What are the general OSHA barricade safety standards? These standards depend upon specific application, area of usage, and type of barricade.
The federal government and its agencies have created extensive lists, ordinances, and laws to protect the safety of all U.S. citizens. A great example of this revolves around OSHA (Occupational Safety and Health Administration) and all of its safety regulations in regards to labor conditions. Keeping workers, laborers, and citizens safe are paramount to OSHA’s overall mission. Protective barriers, barricades, and other traffic control devices like the ones we manufacture here at OTW Safety, all fall under this agency’s jurisdiction. Whether the barriers are plastic, concrete, metal, or any other kind of material, certain safety standards must be met.
What is an OSHA Barricade?
OSHA discusses two main types of barricades – rail barricades (Type 1, 2 & 3) and traffic control devices (like our longitudinal channelizing devices).
Rail barricades are defined as “a barricade is a portable or fixed device having from one to three rails with appropriate markings and is used to control road users by closing, restricting, or delineating all or a portion of the right-of-way.”
Stripes on a portable barricade must be orange and white with retro-reflective markings (which means light returns back the direction it came from), and these stripes must be at a downwards forty-five-degree angle, depending upon the traffic direction. The angle and direction of stripes depend upon whole lane placement, shoulder placement, or other varying situations.
These barricades come in three main grades: 1, 2, and 3 type barricades. Types 1 and 2 have to be a minimum length of two feet, while type three barricades must be a minimum of four feet in length. Likewise, minimum thirty-six inches for the height for the former two barricades and five feet minimum height for the latter.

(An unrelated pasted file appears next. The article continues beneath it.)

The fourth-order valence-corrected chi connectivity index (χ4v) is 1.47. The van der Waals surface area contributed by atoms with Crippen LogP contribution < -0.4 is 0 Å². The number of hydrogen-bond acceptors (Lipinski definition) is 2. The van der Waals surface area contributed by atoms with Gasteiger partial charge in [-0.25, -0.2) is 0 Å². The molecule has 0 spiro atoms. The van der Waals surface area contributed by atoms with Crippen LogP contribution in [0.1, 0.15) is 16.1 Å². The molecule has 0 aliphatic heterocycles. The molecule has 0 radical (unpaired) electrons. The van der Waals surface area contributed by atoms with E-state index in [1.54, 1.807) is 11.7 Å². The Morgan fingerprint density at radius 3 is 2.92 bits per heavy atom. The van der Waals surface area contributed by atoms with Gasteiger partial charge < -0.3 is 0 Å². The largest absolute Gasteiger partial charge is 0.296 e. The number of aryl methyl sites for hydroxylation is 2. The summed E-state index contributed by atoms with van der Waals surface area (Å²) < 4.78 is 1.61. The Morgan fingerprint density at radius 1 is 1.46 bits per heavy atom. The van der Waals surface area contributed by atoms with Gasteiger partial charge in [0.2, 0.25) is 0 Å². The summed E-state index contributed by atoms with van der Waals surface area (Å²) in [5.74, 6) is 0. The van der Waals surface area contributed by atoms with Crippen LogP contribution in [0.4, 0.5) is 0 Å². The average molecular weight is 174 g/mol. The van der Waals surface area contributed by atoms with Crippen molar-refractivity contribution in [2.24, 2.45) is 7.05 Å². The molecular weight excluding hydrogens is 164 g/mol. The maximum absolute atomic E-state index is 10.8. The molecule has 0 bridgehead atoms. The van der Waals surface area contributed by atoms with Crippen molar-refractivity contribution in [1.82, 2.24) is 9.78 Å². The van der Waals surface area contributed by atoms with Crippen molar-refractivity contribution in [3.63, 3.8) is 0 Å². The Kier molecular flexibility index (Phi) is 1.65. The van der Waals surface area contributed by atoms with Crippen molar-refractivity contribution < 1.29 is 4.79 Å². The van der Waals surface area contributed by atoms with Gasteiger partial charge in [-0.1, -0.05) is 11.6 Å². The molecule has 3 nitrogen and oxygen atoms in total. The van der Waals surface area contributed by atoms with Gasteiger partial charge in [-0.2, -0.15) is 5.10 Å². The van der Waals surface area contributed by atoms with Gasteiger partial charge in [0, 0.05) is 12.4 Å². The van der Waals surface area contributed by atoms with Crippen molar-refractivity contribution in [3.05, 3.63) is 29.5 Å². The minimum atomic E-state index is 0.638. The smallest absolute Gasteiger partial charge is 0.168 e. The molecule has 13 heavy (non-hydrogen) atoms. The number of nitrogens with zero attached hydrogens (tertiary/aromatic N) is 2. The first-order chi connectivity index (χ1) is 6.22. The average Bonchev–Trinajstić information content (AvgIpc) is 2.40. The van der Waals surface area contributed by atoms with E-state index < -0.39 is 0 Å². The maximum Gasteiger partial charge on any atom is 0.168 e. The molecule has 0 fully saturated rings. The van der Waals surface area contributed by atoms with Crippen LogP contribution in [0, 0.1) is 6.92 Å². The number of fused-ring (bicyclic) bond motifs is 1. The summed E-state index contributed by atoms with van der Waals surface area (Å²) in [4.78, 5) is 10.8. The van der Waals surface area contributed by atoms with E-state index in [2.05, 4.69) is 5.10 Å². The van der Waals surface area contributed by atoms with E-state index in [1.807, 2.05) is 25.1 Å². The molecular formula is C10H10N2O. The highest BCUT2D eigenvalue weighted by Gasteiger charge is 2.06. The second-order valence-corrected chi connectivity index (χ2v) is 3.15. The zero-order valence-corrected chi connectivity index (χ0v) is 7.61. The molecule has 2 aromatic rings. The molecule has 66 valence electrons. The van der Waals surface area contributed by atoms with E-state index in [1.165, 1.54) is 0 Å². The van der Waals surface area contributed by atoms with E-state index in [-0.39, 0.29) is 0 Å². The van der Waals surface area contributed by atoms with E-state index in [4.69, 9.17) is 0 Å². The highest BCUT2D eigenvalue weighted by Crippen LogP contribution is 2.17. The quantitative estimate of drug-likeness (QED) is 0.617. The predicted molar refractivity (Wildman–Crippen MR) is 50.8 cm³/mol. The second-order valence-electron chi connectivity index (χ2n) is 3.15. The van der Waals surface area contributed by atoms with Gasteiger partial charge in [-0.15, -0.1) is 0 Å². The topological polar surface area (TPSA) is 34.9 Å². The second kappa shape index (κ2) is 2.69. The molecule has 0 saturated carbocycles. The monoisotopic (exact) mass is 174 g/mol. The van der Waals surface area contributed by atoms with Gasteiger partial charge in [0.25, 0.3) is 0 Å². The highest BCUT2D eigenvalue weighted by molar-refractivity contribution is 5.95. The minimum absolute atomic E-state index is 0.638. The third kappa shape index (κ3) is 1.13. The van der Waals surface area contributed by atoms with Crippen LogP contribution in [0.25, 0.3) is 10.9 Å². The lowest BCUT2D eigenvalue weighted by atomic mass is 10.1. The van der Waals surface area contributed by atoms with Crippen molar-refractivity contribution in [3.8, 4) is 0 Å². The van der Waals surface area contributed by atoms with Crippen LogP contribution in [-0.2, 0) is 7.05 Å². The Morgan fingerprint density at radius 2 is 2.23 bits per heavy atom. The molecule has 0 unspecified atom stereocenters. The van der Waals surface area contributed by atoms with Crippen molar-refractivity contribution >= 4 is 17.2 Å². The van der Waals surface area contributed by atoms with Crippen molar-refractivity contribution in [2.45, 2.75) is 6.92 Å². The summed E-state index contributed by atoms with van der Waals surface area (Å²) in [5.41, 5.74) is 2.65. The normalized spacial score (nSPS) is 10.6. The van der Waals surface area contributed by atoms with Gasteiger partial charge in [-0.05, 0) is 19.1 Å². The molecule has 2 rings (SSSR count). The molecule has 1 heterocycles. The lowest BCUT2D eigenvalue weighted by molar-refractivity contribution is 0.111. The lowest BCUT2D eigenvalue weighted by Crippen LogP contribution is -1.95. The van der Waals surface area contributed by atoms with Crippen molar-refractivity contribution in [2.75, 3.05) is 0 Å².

OSHA defines traffic control devices as “channelizing devices that warn road users of conditions created by work activities in or near the roadway and guide road users. Channelizing devices include cones, tubular markers, vertical panels, drums, barricades, and longitudinal channelizing devices” (page 58)
OSHA Barricade Standards
In general, barricades should always be properly supported and positioned to be visible and resistant to being blown over. According to OSHA, “at points of hazard, construction areas shall be posted with legible traffic control signs and protected by traffic control devices.”
If you want to get to more specific standards from OSHA, here is a quick summary (find the full summary on page 58 here). Here’s a quick look:
- Devices used to channelize pedestrians shall be detectable to users of long canes and visible to persons having low vision.
- Where channelizing devices are used to channelize pedestrians, there shall be continuous detectable bottom and top surfaces to be detectable to users of long canes. The bottom of the bottom surface shall be no higher than 2 inches above the ground. The top of the top surface shall be no lower than 32 inches above the ground.
- A gap not exceeding 2 inches between the bottom rail and the ground surface may be used to facilitate drainage.
- Warning lights may be added to channelizing devices in areas with frequent fog, snow, or severe roadway curvature, or where visual distractions are present.
OSHA Barricade Summary
There is much to keep in mind when learning about temporary traffic control standards and how to implement them to OSHA standards. Always keep in mind:
- Correct Type – The correct type of barricade should be used depending on the area and application.
- Visibility – Barricades should be positioned and elevated to be easily seen by pedestrians and drivers.
- Supported – Proper ballasting and support should be used to keep barricades upright and visible, especially when used in windy and high-speed conditions.
If you would like to learn more about safety barricades and their many applications, contact OTW Safety, the trusted safety experts.